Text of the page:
When I'd have my mom drive me to the local computer parts store (DEBCO Electronics in Cincinnati), I would always browse the brochures and flyers they had out for display, and I think it was there that I picked up a copy of the catalog for Drew Alan Kaplan's DAK Industries. One of the hot products they were advertising was this new device called a "modem" (Modulator Demodulator) that would allow you to connect your computer to other computers over a phone line. I made the case to my mom that I needed one of these modems to continue my electronic explorations, and though I'm not sure she necessarily understood the implications of the device, I think it showed up as a Christmas gift soon after.
My new Hayes 1200 Baud Smartmodem changed everything again. Just when I thought I'd explored and understood what a computer could do, I had to reset my expectations. At first I would use the modem to dial in to a few organizations that had published a dial-up number for connecting to them, even if there wasn't much I could do once I had - the public library, a local university, etc. Just the magic of knowing that I was connecting to something somewhere else, controlling a computer over a distance, was so exciting. I played around with different ways to send commands to the modem, how to manipulate the phone lines to do what I wanted, and how to avoid getting in trouble with mom for tying up the home phone line all the time. Eventually mom decided (relented) and had a second phone line installed in the house; when the phone company installer came to do the wiring, I narrated his process with the right names for the equipment he was using, and he kept looking around as though a practical joke was being played on him - "how do you know all that?"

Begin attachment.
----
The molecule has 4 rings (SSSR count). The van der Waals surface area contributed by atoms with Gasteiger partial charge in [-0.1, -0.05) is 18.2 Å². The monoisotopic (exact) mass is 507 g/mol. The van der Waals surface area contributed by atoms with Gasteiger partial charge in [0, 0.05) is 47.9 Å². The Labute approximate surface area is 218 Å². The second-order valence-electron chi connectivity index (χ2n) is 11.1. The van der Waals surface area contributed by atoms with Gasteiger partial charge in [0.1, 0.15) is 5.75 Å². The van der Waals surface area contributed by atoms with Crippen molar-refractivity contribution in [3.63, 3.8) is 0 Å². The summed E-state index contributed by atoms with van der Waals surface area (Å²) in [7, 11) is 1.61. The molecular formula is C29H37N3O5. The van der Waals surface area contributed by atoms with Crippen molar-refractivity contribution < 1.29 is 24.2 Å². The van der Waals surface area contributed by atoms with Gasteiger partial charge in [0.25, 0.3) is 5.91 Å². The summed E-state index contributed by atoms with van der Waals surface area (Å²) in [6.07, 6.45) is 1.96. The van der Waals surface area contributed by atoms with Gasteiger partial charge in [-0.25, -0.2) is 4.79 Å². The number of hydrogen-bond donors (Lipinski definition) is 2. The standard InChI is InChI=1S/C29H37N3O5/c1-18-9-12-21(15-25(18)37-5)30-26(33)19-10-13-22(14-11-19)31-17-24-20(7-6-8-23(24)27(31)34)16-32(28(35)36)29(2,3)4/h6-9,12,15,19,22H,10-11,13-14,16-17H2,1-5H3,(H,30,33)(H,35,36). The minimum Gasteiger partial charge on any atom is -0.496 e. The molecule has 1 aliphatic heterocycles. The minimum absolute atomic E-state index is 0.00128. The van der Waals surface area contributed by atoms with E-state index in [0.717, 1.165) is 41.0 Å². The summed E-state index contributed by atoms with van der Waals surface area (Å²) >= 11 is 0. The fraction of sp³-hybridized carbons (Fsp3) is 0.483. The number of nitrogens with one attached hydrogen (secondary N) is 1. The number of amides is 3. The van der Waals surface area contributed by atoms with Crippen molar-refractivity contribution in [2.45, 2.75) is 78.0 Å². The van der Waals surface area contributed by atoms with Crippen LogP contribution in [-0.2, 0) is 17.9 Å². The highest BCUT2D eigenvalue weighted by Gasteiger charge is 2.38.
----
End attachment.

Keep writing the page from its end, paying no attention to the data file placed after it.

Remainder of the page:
I started hearing about electronic bulletin board systems, or BBSes, picked up a directory of phone numbers for local BBSes from the computer shop, and began dialing. These were online communications depots operated by volunteers with computer resources and phone lines to spare, and they allowed people to share files and messages with each other. I can't capture the wonder of that era any better than this great article from Lee Hutchinson at Arstechnica, Modems, wArEz, and ANSI art: Remembering BBS life at 2400bps. I was downloading new software, cool Star Trek art, books and more. I was meeting people from around the region and eventually around the world, whose names I did not know (and who thankfully never tried to get me to meet them in a dark alley somewhere). Our computer was a gateway for exploration, communication and creativity like nothing else in my life at the time.
The BBS world offered an early version of email, where you could upload a message to one BBS, specify a recipient somewhere else in the BBS world, and know that within a few days or so the message would most likely make its way to them as systems dialed each other in the middle of the night along the way to convey the information along. But I read about a new standard way of addressing and sending mail messages to other people, and a delivery process that was much faster, near instantaneous. This "e-mail" seemed worth trying, so I again convinced mom to let us sign up for an account with an Internet Service Provider that could host an email account for me. By this time we had a 2400 baud modem, TWICE AS FAST as before!